Friday, February 24, 2017

A Blood-Soaked Patch of Asphalt

Defending the Law
by Robert A. Waters

At 4:15 in the morning, on Interstate 19 near Tonopah, Thomas Yoxall pulled up to a horrific scene. Arizona highway patrolman Edward Andersson lay on his back with Leonard Penuelas-Escobar on top of him, pounding the trooper's head into the asphalt. To make the scene even more surreal, Anderson's patrol car sat beside the road with its emergency lights pulsing.

AZCentral reported that “Penuelas-Escobar and 23-year-old Vanessa Monique Lopez-Ruiz had been involved in a rollover accident just before the attack. Andersson, a 27-year veteran of the department, had stopped to assist when Penuelas-Escobar ambushed him, shooting him in the right shoulder and chest.” Because of his wounds, the trooper was unable to pull his gun to defend himself.

Yoxall stopped his car, grabbed his handgun, and rushed to help. He yelled for Penuelas-Escobar, a former Mexican police officer, to stop, but the assailant continued his his bloody assault.

Yoxall opened fire, hitting Penuelas-Escobar twice.  After the assailant fell to the ground, Yoxall began to assist Andersson. But Penuelas-Escobar got up and came back to continue his violent assault.  It was then that Yoxall shot Penuelas-Escobar in the head, killing him.

During the chaos, a second passerby used Andersson's radio to call for help.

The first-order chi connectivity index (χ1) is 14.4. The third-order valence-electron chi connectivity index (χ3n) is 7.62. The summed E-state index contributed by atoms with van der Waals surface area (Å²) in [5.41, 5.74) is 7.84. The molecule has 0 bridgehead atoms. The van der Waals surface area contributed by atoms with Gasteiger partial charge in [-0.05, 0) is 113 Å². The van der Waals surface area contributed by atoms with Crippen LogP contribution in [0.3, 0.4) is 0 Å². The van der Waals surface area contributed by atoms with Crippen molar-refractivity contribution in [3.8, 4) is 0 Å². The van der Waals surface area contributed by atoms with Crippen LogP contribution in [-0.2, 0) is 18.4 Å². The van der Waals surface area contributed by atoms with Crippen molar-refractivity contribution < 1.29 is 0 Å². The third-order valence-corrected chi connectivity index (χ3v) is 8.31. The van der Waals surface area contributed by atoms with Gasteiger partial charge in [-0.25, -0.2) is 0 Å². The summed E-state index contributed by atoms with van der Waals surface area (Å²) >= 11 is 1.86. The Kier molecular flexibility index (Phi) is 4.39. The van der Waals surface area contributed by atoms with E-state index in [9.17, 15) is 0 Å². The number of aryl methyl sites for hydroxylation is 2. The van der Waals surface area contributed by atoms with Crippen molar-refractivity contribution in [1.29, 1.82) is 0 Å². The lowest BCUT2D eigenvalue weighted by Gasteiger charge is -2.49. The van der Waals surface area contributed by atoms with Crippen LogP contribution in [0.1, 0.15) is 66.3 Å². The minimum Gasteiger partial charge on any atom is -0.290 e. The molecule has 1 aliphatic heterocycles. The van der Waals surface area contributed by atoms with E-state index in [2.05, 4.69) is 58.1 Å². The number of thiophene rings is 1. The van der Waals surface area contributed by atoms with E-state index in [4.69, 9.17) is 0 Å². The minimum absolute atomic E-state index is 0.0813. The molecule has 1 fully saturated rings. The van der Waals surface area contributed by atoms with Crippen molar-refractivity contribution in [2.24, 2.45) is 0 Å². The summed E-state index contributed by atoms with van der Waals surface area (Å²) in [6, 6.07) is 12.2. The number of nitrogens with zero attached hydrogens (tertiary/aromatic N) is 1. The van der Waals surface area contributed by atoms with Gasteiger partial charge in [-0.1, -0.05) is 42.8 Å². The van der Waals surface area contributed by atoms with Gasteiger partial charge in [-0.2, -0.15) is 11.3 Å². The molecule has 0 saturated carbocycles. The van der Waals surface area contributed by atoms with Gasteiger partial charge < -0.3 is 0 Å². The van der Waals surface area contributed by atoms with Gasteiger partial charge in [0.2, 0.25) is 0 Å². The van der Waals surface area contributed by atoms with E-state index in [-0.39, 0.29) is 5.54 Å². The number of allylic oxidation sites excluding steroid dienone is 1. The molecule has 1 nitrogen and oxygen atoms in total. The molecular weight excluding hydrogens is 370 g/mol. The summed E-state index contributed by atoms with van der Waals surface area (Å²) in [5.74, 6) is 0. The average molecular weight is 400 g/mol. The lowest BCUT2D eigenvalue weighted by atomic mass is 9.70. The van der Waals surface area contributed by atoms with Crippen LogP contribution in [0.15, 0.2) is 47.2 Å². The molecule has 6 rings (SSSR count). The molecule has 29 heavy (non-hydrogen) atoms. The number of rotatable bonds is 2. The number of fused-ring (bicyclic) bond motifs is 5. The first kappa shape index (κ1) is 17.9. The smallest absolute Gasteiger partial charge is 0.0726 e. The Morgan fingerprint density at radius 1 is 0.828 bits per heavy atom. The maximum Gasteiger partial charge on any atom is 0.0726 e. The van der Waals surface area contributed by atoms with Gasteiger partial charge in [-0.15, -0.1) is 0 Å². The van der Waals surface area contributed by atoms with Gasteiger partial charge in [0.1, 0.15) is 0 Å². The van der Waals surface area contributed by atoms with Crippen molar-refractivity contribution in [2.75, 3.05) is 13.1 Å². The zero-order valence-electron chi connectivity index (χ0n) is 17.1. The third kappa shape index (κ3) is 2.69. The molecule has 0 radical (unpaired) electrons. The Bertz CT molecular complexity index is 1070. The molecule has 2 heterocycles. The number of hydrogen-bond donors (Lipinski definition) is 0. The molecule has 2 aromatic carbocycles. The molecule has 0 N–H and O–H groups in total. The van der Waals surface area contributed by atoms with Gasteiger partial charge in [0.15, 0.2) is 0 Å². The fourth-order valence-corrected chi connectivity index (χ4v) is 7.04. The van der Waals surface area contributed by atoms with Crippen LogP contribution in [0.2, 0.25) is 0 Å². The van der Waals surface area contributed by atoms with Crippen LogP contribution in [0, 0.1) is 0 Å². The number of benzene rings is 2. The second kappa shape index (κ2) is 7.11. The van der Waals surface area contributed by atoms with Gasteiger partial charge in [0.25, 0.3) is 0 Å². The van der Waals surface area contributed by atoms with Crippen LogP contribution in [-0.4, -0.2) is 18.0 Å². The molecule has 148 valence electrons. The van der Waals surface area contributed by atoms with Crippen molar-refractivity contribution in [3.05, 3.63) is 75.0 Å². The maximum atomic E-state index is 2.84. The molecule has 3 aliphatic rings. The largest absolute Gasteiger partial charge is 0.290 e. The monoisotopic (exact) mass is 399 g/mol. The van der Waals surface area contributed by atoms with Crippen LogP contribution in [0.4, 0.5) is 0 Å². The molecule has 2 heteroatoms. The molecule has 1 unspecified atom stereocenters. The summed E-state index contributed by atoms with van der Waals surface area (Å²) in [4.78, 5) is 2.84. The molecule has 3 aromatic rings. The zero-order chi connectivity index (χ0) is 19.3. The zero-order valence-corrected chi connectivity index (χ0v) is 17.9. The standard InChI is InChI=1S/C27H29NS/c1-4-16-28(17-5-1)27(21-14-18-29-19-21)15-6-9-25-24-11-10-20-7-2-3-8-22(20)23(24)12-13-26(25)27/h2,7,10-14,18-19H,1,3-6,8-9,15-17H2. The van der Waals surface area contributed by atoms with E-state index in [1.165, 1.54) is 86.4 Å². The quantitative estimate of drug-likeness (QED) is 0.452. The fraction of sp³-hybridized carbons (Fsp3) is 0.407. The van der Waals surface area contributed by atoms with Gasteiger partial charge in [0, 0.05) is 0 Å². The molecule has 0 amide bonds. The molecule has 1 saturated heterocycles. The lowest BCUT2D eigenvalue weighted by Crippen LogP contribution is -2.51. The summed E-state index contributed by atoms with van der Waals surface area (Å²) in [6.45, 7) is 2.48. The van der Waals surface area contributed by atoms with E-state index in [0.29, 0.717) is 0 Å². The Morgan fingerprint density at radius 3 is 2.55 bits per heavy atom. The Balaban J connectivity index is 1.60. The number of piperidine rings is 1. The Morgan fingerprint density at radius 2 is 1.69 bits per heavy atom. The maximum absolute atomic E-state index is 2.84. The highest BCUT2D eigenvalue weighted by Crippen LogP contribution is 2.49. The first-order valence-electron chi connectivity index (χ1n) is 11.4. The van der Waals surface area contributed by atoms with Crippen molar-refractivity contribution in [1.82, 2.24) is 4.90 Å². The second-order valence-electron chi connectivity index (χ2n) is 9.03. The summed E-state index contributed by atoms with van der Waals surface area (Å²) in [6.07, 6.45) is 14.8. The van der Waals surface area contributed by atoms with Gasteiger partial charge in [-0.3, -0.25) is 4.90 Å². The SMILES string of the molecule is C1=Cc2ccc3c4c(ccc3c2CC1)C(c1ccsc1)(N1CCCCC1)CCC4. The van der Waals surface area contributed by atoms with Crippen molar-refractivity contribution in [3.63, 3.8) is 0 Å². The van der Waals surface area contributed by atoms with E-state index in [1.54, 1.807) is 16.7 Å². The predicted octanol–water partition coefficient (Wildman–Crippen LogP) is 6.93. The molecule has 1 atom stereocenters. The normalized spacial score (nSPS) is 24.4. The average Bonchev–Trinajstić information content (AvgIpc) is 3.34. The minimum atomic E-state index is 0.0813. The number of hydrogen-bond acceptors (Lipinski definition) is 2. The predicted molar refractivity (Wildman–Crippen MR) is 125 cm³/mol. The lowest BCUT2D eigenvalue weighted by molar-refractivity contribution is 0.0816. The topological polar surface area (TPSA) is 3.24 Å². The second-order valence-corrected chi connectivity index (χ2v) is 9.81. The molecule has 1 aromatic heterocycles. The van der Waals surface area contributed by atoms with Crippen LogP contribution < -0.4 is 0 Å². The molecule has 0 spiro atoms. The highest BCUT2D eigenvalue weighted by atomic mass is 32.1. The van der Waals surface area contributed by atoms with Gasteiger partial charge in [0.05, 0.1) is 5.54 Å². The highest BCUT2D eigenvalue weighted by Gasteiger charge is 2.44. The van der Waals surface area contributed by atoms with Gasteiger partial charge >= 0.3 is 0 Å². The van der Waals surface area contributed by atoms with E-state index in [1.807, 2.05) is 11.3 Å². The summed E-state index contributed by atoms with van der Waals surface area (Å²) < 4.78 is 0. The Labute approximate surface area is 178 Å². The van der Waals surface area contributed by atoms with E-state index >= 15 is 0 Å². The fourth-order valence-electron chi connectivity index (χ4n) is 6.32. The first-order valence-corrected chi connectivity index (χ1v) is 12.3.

What prompted Penuelas-Escobar to attack the trooper?  When Andersson approached, Penuelas-Escobar was holding the fatally injured Lopez-Ruiz in his arms.  He had crossed the border illegally, and was allegedly addicted to methamphetamine.  Each of those factors may have played a part in the gunman's mind.

Andersson survived the attack, but must undergo additional surgeries to repair his gunshot wounds. 

Twenty years earlier, Yoxall had been convicted of a misdemeanor theft charge, but was able to get the conviction vacated. He later successfully petitioned the court to reinstate his right to own a firearm, which had been revoked because of the conviction.

At a press conference, Department of Public Safety Director Frank Milsted said, “I'm humbled to have met [Yoxall], to know what he did, because we're having this conversation about a hero and not an on-duty death.”

Yoxall said he does not consider himself a hero. “I'm an ordinary person,” he said. “I go to work, I do photography, I hang out with my friends and family, I read.”  

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